John Garcia was thinking of his wife and three small children and he was wondering what they'd say when they saw how much money he wired to them this month. Heyes had been true to his word; he'd promised his men a lucrative winter and it was. John missed his family so much, but at least he was providing well for them. Maybe, after a few more jobs, he'd have enough money to buy a little place down in south Texas. Close enough to the border for his relatives to visit, but far enough to the north that the Mexican law wouldn't come across the Rio Grande for him. It'd been years since he'd pulled a job in Mexico; he wondered if the federales were even looking for him anymore.
The stage was drawing closer. Wheat was feeling skittish enough that his horse felt him tensing up and started to chomp at its bit, flipping its head up and down. The big outlaw tried to relax and hoped that his mount's anxiousness wouldn't give them away. He could see Hank in the driver's box starting to pull the team up roughly. Wheat smiled and waved to the stage, inwardly tensing again as the shotgun rider drew a bead him. His horse danced sideways underneath him and he yanked his reins causing the big bay to plant his feet, startled. John drew his well-behaved horse up quietly and waited.
The guard sitting next to Hank started yelling at Wheat and John to get off the road, but there was no place to go in this narrow stretch. Hank wrestled with the team and the doors to the coach swung open as it rolled to a stop. The two guards who were riding inside, were now resting their guns on the sills of the windows, using the doors for cover, and watching the two riders closely.
"Get outta the road and let us pass," yelled the shotgun rider, waving his weapon at the two men looking up at him. Wheat tried to smile in a friendly, open way; but, not being friendly or open, failed to reassure the guard. He watched them warily.
"Bridge is out, Mister. We had to turn back. You'd better, too," growled Wheat, staring down the man as though challenging him to question what he'd said.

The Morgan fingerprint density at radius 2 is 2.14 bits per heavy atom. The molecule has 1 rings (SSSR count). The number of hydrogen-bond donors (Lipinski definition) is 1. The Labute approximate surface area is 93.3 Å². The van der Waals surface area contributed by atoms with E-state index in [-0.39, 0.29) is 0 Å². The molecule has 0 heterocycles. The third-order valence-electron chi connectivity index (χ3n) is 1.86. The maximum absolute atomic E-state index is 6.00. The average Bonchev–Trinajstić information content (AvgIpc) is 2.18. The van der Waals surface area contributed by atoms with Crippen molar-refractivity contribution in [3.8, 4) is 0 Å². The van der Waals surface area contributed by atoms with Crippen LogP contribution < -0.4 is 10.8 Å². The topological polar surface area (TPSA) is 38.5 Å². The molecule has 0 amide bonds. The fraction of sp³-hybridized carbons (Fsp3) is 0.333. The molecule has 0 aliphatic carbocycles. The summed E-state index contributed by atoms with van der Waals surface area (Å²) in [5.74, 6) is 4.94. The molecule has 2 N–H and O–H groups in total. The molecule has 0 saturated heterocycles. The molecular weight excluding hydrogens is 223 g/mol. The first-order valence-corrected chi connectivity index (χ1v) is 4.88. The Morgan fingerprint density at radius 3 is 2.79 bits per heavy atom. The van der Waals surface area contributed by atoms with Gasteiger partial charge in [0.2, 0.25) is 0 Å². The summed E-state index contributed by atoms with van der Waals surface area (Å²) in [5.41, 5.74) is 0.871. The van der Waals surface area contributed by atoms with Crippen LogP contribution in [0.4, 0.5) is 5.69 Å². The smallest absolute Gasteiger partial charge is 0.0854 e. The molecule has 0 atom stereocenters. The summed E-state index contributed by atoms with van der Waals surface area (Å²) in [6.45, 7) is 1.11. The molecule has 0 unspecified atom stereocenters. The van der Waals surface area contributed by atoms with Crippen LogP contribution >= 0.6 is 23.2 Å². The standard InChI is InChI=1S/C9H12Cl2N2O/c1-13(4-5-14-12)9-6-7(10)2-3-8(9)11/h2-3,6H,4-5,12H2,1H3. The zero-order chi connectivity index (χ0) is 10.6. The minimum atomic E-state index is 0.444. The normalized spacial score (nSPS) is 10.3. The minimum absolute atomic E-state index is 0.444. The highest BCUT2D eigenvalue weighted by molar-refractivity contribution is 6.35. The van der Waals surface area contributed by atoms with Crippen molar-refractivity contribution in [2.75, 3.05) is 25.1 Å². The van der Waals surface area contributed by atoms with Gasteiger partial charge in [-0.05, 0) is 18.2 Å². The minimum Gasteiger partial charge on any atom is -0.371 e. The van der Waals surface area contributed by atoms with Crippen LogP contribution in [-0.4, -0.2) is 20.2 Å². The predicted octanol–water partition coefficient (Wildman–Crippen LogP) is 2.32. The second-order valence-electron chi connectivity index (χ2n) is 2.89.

"Damn it," cursed Hank, looking at the guard and trying to get his attention off of Wheat, "We'll have to find a place to turn around."
The guard kept his gun and his eyes trained on the two men waiting in the middle of the road and said, "I don't trust these two, Floyd. That big 'un's lying through his teeth. Hold your ground." Hank frowned, but kept the team still.
Wheat saw the frown appear on Hank's face. He whispered under his breath, "They ain't buyin' it. Damn Heyes. We've gotta go to Plan B." Speaking up loudly, he said, "Hey, give us a sec, and we'll get outta your way." He turned his horse around, and John wheeled his mare, both riding back in the direction they had come, feeling the guard's sights drilling holes in the middle of their backs. They'd pull off the road and let the stage continue to the bridge. Kyle could handle them there and they'd hold back, riding in after the bridge blew and the coach was stopped. Wheat would have to speed up the timetable, though. Who knows if someone would hear the blast. Hell, he hated Heyes's sneaky ideas. Wheat's horse started jigging under him and then it began hopping up and down. "Cut it out!" roared Wheat, losing his temper and striking the beast's neck. That was enough to frighten the high-strung animal into rearing.
The sudden movement startled the guard and he pulled the trigger as Hank slapped the reins down hard on his team's back hoping to unseat the man next to him and ruin his shot. The team leapt forward and the doors to the coach slammed shut on the men inside. The shot whipping past his head caused John to draw his pistol, but he held his fire not wanting to risk shooting Hank. The shotgun rider, thrown off balance, gripped the brass bar next to him with his right hand, but unfortunately, he was left-handed and his second shot found its mark.